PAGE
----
NEC Energy Solutions Inc., one of the few energy storage companies with a global reach, is winding down operations after the COVID-19 pandemic thwarted plans to sell the business.
On Thursday, NEC management notified customers that it would begin an “orderly wind down” of operations, with a majority of employees staying with the company long enough to complete its existing projects, according to a letter seen by Bloomberg. Although the Massachusetts-based company will not seek new business, it remains committed to finishing projects under development.
Japanese parent NEC Corp. tried to sell the business, according to the letter. But “market conditions in the grid‐scale battery energy storage business and the impact of the coronavirus pandemic have inhibited the efforts to find a suitable buyer,” according to the letter.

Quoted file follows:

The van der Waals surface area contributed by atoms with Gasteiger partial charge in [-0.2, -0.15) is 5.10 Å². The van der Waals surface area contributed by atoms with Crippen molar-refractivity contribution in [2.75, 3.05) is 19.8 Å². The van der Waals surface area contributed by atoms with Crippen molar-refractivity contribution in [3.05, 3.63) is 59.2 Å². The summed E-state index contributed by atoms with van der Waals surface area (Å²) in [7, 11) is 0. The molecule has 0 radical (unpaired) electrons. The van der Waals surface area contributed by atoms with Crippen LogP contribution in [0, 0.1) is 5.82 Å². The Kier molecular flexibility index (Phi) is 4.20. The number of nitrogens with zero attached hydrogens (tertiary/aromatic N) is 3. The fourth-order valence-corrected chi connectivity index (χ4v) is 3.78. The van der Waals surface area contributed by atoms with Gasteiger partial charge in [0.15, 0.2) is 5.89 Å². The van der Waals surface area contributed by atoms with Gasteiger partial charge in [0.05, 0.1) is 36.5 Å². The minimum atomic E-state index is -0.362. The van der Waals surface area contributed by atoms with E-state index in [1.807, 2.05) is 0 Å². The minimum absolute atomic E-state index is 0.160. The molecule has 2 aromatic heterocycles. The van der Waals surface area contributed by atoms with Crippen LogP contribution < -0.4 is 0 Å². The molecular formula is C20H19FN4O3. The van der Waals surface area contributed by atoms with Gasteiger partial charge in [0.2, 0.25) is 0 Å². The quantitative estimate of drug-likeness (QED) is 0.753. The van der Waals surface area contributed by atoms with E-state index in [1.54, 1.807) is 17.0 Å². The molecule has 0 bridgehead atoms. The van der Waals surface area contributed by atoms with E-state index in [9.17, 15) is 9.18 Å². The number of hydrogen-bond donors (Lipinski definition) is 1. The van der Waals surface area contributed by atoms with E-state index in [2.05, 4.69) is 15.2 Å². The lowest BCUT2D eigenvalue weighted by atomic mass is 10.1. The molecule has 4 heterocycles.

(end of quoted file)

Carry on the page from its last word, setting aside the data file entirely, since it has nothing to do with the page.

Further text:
NEC was one of a relatively small clutch of companies in the large-scale battery industry that had a global reach, and its exit raises the question of whether its struggles are unique to NEC or also applicable to its peers, said Logan Goldie-Scot, head of clean power research at BloombergNEF.
“It’s fairly meaningful that they’re wrapping up,” he said in an interview. “If they’re exiting the space because they don’t view it as viable, then there’s a whole series of questions.”
Chief Executive Officer Steve Fludder is resigning his post, to be replaced by Mark Lymbery, whom the company describes as a “seasoned executive with expertise in business reorganizations.”
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